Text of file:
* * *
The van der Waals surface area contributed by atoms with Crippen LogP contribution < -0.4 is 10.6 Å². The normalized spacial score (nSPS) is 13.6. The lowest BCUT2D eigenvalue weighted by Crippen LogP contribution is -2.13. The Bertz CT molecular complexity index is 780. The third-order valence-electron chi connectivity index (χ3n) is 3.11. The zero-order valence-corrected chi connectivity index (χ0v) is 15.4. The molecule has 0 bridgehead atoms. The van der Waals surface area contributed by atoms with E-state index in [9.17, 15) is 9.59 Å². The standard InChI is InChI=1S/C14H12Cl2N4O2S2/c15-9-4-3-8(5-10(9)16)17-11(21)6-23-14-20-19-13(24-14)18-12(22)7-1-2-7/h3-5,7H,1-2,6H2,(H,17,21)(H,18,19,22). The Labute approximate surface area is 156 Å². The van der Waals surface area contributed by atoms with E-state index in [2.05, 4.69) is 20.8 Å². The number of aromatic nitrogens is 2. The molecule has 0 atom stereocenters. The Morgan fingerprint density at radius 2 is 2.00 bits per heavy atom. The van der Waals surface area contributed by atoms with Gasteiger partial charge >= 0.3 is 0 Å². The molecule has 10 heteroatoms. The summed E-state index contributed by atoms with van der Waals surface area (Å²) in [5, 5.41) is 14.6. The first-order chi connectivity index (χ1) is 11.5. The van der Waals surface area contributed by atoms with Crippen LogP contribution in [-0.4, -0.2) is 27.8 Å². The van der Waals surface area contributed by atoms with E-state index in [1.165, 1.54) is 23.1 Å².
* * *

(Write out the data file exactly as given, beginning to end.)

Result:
The van der Waals surface area contributed by atoms with Crippen LogP contribution < -0.4 is 10.6 Å². The normalized spacial score (nSPS) is 13.6. The lowest BCUT2D eigenvalue weighted by Crippen LogP contribution is -2.13. The Bertz CT molecular complexity index is 780. The third-order valence-electron chi connectivity index (χ3n) is 3.11. The zero-order valence-corrected chi connectivity index (χ0v) is 15.4. The molecule has 0 bridgehead atoms. The van der Waals surface area contributed by atoms with E-state index in [9.17, 15) is 9.59 Å². The standard InChI is InChI=1S/C14H12Cl2N4O2S2/c15-9-4-3-8(5-10(9)16)17-11(21)6-23-14-20-19-13(24-14)18-12(22)7-1-2-7/h3-5,7H,1-2,6H2,(H,17,21)(H,18,19,22). The Labute approximate surface area is 156 Å². The van der Waals surface area contributed by atoms with E-state index in [2.05, 4.69) is 20.8 Å². The number of aromatic nitrogens is 2. The molecule has 0 atom stereocenters. The Morgan fingerprint density at radius 2 is 2.00 bits per heavy atom. The van der Waals surface area contributed by atoms with Gasteiger partial charge >= 0.3 is 0 Å². The molecule has 10 heteroatoms. The summed E-state index contributed by atoms with van der Waals surface area (Å²) in [5, 5.41) is 14.6. The first-order chi connectivity index (χ1) is 11.5. The van der Waals surface area contributed by atoms with Crippen LogP contribution in [-0.4, -0.2) is 27.8 Å². The van der Waals surface area contributed by atoms with E-state index in [1.165, 1.54) is 23.1 Å².